A friend recently contacted me about some things she’d witnessed at a local dog training facility. I was appalled to hear about dogs flipped over and slammed to the ground, pinned down by their necks, kicked and essentially hung by prong collars prompting them to soil themselves.
This facility must subscribe to the compulsion training methodology, which I have used with success on some of my dogs. These actions, however, are NOT compulsion training. This is ABUSE.
Compulsion training, or negative reinforcement, is not supposed to be about beating your dog into submission. It’s about telling your dog when the behaviors it is exhibiting are unwanted, such as using a prong collar and giving a leash pop. At the most extreme, people use e-collars which exhibit an electric shock delivered by remote control.
I absolutely do not agree with using an e-collar, and I’m not a big fan of the leash pop, but I do use certain compulsion training techniques such as a negative verbal response (“NO” or “uh-uh”) and walking my dog on a prong collar. (I hope my clicker training teacher won’t give me too much grief over this!) In my mind, giving your dog a correction is completely acceptable. The difficulty for most people is understanding the difference.
Compulsion training works amazing well with some dogs, and honestly, is attractive to many dog owners because it works so quickly. I used a lot of “compulsive training” techniques to prepare my dogs for their CGC test, such as quick turns that create a passive leash pop to teach them to heel.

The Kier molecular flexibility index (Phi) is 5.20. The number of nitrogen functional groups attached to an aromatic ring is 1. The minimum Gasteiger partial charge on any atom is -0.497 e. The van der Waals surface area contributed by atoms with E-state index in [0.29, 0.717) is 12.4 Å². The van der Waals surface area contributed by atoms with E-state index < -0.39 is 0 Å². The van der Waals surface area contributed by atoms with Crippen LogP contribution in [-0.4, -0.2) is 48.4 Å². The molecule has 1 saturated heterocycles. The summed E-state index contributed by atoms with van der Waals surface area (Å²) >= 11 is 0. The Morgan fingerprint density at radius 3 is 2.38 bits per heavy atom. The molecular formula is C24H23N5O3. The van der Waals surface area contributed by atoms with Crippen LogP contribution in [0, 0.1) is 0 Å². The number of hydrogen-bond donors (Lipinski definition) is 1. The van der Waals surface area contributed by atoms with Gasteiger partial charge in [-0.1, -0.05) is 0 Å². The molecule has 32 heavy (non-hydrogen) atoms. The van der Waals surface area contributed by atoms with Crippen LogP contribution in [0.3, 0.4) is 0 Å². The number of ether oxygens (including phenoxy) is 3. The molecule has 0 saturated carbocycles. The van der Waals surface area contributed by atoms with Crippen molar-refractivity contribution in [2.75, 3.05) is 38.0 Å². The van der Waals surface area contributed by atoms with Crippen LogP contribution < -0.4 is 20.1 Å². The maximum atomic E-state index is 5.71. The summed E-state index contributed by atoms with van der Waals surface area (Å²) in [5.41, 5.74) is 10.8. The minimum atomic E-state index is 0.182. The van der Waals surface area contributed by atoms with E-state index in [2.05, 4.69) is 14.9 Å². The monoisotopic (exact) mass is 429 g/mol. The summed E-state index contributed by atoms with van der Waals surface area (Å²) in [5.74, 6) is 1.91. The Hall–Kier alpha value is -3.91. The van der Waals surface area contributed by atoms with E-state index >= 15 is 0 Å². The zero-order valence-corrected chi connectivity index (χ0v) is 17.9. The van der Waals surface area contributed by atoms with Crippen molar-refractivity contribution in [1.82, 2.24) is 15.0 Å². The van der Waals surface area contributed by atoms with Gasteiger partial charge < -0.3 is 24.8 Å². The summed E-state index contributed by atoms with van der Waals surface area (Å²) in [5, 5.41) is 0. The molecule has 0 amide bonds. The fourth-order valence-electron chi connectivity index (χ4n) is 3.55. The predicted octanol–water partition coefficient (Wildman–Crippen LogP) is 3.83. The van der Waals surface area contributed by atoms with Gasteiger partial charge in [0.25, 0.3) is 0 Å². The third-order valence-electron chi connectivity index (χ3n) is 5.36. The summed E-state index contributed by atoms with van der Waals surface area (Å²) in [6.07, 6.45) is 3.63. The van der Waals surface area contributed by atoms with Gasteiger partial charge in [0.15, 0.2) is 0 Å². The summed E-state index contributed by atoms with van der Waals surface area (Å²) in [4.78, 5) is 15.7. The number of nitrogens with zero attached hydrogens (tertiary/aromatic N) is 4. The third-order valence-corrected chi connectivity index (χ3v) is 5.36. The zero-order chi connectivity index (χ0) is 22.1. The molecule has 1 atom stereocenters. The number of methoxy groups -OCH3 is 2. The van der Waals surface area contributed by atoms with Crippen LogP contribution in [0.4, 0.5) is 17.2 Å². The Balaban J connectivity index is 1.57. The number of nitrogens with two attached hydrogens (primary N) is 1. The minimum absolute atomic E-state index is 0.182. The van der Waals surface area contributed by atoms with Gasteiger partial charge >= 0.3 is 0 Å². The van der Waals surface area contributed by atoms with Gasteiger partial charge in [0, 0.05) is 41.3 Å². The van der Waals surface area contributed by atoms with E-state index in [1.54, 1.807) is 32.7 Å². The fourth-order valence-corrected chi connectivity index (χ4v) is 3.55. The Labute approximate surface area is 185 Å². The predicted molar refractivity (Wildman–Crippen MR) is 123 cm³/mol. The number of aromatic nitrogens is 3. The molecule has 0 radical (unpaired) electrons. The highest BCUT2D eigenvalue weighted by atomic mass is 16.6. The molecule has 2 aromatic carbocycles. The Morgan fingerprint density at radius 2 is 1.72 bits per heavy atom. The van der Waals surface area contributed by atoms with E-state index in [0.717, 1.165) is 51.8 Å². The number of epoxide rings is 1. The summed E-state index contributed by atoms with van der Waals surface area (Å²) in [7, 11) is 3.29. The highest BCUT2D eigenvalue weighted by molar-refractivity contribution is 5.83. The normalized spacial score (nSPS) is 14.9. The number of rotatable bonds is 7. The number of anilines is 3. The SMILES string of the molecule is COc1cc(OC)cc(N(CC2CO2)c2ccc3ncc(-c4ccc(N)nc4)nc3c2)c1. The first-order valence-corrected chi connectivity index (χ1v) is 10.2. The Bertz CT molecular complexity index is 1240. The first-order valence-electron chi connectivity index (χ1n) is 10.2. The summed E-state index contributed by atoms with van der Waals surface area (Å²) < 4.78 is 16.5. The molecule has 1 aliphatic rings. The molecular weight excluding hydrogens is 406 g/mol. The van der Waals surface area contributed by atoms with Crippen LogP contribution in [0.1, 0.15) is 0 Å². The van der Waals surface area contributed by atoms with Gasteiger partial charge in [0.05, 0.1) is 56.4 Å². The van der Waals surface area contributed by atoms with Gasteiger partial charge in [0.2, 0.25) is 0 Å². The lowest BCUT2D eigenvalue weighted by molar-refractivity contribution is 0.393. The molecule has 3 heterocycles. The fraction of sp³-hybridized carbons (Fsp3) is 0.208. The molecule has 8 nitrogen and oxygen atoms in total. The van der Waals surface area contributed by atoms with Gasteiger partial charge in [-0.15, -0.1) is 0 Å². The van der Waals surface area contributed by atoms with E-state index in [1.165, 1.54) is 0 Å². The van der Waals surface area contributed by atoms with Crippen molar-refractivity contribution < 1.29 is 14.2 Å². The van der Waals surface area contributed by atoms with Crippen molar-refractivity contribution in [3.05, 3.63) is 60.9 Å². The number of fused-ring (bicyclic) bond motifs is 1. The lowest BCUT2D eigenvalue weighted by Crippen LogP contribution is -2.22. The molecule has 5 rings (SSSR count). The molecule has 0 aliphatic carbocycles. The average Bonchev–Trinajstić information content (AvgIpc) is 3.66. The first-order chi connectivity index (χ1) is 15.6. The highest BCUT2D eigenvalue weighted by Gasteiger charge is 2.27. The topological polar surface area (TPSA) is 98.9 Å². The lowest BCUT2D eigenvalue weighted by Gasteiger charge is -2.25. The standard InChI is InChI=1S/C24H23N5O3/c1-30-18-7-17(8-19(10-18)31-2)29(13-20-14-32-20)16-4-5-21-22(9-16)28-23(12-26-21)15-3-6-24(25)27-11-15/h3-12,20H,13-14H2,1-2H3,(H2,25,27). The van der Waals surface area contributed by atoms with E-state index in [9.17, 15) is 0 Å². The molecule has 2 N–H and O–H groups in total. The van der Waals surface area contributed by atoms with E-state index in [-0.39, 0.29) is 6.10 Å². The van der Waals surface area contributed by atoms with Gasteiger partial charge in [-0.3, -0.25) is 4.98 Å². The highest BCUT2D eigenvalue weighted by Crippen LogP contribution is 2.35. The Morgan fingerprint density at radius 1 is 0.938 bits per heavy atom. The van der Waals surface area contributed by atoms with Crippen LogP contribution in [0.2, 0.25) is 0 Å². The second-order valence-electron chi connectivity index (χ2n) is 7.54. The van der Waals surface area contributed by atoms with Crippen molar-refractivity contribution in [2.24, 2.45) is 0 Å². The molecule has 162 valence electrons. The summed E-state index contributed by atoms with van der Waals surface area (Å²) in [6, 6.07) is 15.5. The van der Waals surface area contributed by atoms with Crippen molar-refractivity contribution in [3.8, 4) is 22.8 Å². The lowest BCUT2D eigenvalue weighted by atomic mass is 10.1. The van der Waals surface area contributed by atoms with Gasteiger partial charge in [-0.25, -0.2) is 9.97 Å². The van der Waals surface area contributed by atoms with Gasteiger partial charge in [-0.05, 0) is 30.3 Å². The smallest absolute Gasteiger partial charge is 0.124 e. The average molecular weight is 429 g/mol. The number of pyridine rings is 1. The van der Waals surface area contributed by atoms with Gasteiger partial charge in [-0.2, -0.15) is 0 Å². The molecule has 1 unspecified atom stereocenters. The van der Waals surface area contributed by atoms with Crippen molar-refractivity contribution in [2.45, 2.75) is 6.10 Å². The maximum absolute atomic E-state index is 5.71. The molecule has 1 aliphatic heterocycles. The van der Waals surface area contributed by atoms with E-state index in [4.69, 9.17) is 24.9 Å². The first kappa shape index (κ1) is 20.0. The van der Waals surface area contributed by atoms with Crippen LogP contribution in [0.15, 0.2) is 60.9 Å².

I don’t like leash pops for training your dog because using active leash pops led to one of my dogs to shut down in our training sessions and refusing to walk or work. You could SEE the stress my dog was feeling.
However, I recommend positive reinforcement methods exclusively to other dog owners, with the exception of the prong collar for large breed dogs (simply because I feel it’s imperative to maintain control over your dog in public at all times, and nothing provides better head control than a prong collar). I will be starting a clicker training course next week to train the blind foster – who knows, I may be a complete convert. We shall see!
Compulsion training, when not applied correctly – as exhibited by this training facility – can create fear and mistrust. If your dog learns that some behaviors bring pain, how can you establish a true working bond with your dog based on trust? A mutually beneficial, loving relationship is not built on fear.
As far as this training facility, I’m not sure how to handle this information. Will have to think on this.